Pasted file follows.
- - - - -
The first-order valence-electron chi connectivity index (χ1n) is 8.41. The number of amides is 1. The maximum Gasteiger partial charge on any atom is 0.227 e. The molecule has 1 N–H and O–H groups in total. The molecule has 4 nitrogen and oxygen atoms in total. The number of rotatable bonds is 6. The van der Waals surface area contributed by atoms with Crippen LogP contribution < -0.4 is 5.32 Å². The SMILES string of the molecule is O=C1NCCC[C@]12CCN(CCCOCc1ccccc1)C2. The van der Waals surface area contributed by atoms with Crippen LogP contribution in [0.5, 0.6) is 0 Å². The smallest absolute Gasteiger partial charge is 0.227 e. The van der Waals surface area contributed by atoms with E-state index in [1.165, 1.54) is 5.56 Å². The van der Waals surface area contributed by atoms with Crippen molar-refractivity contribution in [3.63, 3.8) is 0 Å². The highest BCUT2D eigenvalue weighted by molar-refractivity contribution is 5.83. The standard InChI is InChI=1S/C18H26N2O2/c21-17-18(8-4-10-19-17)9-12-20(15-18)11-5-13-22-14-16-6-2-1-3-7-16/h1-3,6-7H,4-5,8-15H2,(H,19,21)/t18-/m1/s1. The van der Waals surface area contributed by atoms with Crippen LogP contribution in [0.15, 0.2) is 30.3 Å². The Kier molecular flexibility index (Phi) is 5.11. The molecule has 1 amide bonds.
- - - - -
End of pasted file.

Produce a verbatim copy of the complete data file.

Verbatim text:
The first-order valence-electron chi connectivity index (χ1n) is 8.41. The number of amides is 1. The maximum Gasteiger partial charge on any atom is 0.227 e. The molecule has 1 N–H and O–H groups in total. The molecule has 4 nitrogen and oxygen atoms in total. The number of rotatable bonds is 6. The van der Waals surface area contributed by atoms with Crippen LogP contribution < -0.4 is 5.32 Å². The SMILES string of the molecule is O=C1NCCC[C@]12CCN(CCCOCc1ccccc1)C2. The van der Waals surface area contributed by atoms with Crippen LogP contribution in [0.5, 0.6) is 0 Å². The smallest absolute Gasteiger partial charge is 0.227 e. The van der Waals surface area contributed by atoms with E-state index in [1.165, 1.54) is 5.56 Å². The van der Waals surface area contributed by atoms with Crippen molar-refractivity contribution in [3.63, 3.8) is 0 Å². The highest BCUT2D eigenvalue weighted by molar-refractivity contribution is 5.83. The standard InChI is InChI=1S/C18H26N2O2/c21-17-18(8-4-10-19-17)9-12-20(15-18)11-5-13-22-14-16-6-2-1-3-7-16/h1-3,6-7H,4-5,8-15H2,(H,19,21)/t18-/m1/s1. The van der Waals surface area contributed by atoms with Crippen LogP contribution in [0.15, 0.2) is 30.3 Å². The Kier molecular flexibility index (Phi) is 5.11. The molecule has 1 amide bonds.